COOK COUNTY, IL – With significant challenges facing Chicago area residents who struggle with mental health, substance use and housing issues, Cook County Sheriff Thomas J. Dart highlighted the Community Resource Center for the public Wednesday as a one-stop support agency to help people find the help they seek.
“Whether it is an eviction, a jail stay, or a call to the police department, all too often the root cause of the situation stems from poverty, mental health challenges or substance use disorder,” said Sheriff Dart. “The pandemic has really intensified these challenges. We need to reach people to help with these very real problems long before they become crisis points.”
The Community Resource Center (CRC) is open to anyone who needs assistance. Trained CRC staff serve as comprehensive service navigators by understanding the client’s problems, identifying solutions and troubleshooting the barriers that often emerge. Potential connections can include mental health services, substance use disorder treatment, housing assistance, food, education, clothing, employment and government services.
At a press conference Wednesday, Sheriff Dart was joined by TASC President and CEO Joel Johnson, The New Roseland Community Hospital Administrator Elio Montenegro and Emily Metz, Housing Stability Program Director with the UChicago Inclusive Economy and Health Labs. TASC and The New Roseland Community Hospital are among dozens of providers that work with CRC staff to secure assistance for CRC participants.
“For those looking to get help or assist someone in finding treatment, it can be incredibly difficult to identify the right services at the right time, especially with so much at risk,” Montenegro said. “This new resource for the public is desperately needed and welcome. We are proud to partner with the Sheriff’s Office to reach people in real need with the exceptional programs we have to offer.”
Johnson said, “We look forward to continuing our work with the Sheriff’s Office to assure that people leaving the jail and those in the community have access to the care and services they need. Sheriff Dart understands the importance of community connections and access to services so people can rebuild their lives.”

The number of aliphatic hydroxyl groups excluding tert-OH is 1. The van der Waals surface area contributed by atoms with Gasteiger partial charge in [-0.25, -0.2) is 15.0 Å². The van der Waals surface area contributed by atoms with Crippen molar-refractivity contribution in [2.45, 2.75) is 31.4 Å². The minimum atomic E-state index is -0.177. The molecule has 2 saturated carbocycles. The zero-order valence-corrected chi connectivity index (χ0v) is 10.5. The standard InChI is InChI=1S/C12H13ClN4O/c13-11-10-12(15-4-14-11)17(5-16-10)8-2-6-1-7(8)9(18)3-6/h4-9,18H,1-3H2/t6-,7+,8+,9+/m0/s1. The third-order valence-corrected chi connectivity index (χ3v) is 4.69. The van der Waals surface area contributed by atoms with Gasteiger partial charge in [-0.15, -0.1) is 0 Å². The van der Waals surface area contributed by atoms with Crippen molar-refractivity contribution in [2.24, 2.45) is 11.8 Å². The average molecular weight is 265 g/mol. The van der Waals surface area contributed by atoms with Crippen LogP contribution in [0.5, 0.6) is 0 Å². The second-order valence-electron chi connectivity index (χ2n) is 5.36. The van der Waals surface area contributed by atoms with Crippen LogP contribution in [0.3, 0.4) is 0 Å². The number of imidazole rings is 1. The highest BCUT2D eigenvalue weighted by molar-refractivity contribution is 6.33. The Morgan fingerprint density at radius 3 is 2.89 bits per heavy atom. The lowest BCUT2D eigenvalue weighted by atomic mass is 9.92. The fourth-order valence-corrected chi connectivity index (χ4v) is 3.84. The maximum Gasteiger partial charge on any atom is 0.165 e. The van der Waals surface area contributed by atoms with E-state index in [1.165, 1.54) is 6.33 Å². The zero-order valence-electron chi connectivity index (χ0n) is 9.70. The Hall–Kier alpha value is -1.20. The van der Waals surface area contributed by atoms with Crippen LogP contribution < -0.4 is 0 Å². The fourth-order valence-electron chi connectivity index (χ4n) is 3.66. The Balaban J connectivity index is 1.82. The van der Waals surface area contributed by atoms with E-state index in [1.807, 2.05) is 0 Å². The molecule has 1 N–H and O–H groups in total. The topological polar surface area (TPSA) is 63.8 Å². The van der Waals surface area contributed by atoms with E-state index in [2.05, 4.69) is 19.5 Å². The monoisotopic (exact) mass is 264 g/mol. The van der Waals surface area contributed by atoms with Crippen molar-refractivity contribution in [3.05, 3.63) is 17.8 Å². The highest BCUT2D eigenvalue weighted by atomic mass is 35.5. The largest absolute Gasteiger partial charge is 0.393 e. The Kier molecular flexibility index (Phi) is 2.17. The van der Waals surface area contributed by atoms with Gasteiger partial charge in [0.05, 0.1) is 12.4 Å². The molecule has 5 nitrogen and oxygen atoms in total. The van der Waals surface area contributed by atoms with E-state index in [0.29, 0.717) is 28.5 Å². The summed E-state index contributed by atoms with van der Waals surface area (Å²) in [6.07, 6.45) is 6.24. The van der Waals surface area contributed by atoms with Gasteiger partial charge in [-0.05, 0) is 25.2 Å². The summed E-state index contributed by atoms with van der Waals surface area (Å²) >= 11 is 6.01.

The Inclusive Economy and Health Labs are longtime partners with the Sheriff’s Office on re-entry research. “Sheriff Dart and his team demonstrate steadfast commitment to addressing the multifaceted barriers returning citizens face when reentering the community,” Metz said. “Their commitment extends not only to developing innovative approaches to better serve returning citizens, but also to rigorously evaluating whether those services are having the intended positive effects on people’s lives.”
Due to the pandemic, most of the CRC’s work must be handled virtually. The CRC’s phone number is (773) 405-5116. Those seeking assistance can also email firstname.lastname@example.org or visit www.cookcountysheriff.org for an online submission form.
CRC opened with a soft launch on Sept. 23. To date, more than 1,300 individuals have accepted assistance in seeking mental health, substance use disorder, housing, food, employment or other services.
“We know from experience that going to jail or facing eviction almost always exacerbates mental illness and poverty, and unfortunately, often contributes to a downward spiral,” Sheriff Dart said. “My goal has always been to try to find ways to use these negative experiences as turning points, to help people get the support they need to set them on a positive trajectory. The CRC is the next step in that mission.”